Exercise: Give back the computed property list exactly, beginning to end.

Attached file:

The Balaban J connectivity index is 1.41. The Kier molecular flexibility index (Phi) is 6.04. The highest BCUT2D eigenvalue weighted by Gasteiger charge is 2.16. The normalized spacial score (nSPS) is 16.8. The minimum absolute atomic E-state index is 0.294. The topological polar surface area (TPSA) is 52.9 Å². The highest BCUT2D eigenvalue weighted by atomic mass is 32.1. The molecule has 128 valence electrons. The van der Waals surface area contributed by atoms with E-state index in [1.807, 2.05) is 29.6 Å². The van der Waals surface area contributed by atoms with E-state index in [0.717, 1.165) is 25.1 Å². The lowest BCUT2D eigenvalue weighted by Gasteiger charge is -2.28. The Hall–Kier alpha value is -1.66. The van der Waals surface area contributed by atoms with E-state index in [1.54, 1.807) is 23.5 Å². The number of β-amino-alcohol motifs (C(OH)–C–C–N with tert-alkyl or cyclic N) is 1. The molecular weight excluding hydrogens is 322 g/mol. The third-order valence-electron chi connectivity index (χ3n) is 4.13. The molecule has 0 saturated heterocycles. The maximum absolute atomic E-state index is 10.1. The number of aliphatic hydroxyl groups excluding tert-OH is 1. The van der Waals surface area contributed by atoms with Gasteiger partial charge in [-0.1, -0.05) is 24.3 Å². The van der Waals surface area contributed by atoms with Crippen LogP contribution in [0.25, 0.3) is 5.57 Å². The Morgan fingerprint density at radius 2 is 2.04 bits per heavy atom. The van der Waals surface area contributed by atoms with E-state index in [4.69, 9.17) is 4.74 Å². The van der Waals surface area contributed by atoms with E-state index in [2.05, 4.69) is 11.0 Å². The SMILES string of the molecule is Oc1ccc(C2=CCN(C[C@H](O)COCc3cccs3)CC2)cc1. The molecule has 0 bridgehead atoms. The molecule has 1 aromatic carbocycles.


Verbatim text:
The Balaban J connectivity index is 1.41. The Kier molecular flexibility index (Phi) is 6.04. The highest BCUT2D eigenvalue weighted by Gasteiger charge is 2.16. The normalized spacial score (nSPS) is 16.8. The minimum absolute atomic E-state index is 0.294. The topological polar surface area (TPSA) is 52.9 Å². The highest BCUT2D eigenvalue weighted by atomic mass is 32.1. The molecule has 128 valence electrons. The van der Waals surface area contributed by atoms with E-state index in [1.807, 2.05) is 29.6 Å². The van der Waals surface area contributed by atoms with E-state index in [0.717, 1.165) is 25.1 Å². The lowest BCUT2D eigenvalue weighted by Gasteiger charge is -2.28. The Hall–Kier alpha value is -1.66. The van der Waals surface area contributed by atoms with E-state index in [1.54, 1.807) is 23.5 Å². The number of β-amino-alcohol motifs (C(OH)–C–C–N with tert-alkyl or cyclic N) is 1. The molecular weight excluding hydrogens is 322 g/mol. The third-order valence-electron chi connectivity index (χ3n) is 4.13. The molecule has 0 saturated heterocycles. The maximum absolute atomic E-state index is 10.1. The number of aliphatic hydroxyl groups excluding tert-OH is 1. The van der Waals surface area contributed by atoms with Gasteiger partial charge in [-0.1, -0.05) is 24.3 Å². The van der Waals surface area contributed by atoms with Crippen LogP contribution in [0.25, 0.3) is 5.57 Å². The Morgan fingerprint density at radius 2 is 2.04 bits per heavy atom. The van der Waals surface area contributed by atoms with E-state index in [4.69, 9.17) is 4.74 Å². The van der Waals surface area contributed by atoms with E-state index in [2.05, 4.69) is 11.0 Å². The SMILES string of the molecule is Oc1ccc(C2=CCN(C[C@H](O)COCc3cccs3)CC2)cc1. The molecule has 0 bridgehead atoms. The molecule has 1 aromatic carbocycles.